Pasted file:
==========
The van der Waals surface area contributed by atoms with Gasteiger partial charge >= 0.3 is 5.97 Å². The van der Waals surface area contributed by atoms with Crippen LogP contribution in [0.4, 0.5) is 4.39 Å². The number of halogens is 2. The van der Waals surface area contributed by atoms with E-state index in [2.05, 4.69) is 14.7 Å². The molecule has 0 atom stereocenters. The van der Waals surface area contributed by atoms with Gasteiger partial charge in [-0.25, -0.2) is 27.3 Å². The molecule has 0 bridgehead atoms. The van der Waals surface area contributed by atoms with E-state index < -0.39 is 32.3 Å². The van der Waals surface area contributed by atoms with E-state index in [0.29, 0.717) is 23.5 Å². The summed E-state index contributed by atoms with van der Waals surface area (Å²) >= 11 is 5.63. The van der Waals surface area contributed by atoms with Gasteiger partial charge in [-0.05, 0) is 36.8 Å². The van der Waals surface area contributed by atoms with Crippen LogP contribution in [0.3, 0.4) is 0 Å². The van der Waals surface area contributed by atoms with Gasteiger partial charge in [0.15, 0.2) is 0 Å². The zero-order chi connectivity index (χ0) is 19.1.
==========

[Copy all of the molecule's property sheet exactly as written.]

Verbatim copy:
The van der Waals surface area contributed by atoms with Gasteiger partial charge >= 0.3 is 5.97 Å². The van der Waals surface area contributed by atoms with Crippen LogP contribution in [0.4, 0.5) is 4.39 Å². The number of halogens is 2. The van der Waals surface area contributed by atoms with E-state index in [2.05, 4.69) is 14.7 Å². The molecule has 0 atom stereocenters. The van der Waals surface area contributed by atoms with Gasteiger partial charge in [-0.25, -0.2) is 27.3 Å². The molecule has 0 bridgehead atoms. The van der Waals surface area contributed by atoms with E-state index < -0.39 is 32.3 Å². The van der Waals surface area contributed by atoms with E-state index in [0.29, 0.717) is 23.5 Å². The summed E-state index contributed by atoms with van der Waals surface area (Å²) >= 11 is 5.63. The van der Waals surface area contributed by atoms with Gasteiger partial charge in [-0.05, 0) is 36.8 Å². The van der Waals surface area contributed by atoms with Crippen LogP contribution in [0.3, 0.4) is 0 Å². The van der Waals surface area contributed by atoms with Gasteiger partial charge in [0.15, 0.2) is 0 Å². The zero-order chi connectivity index (χ0) is 19.1.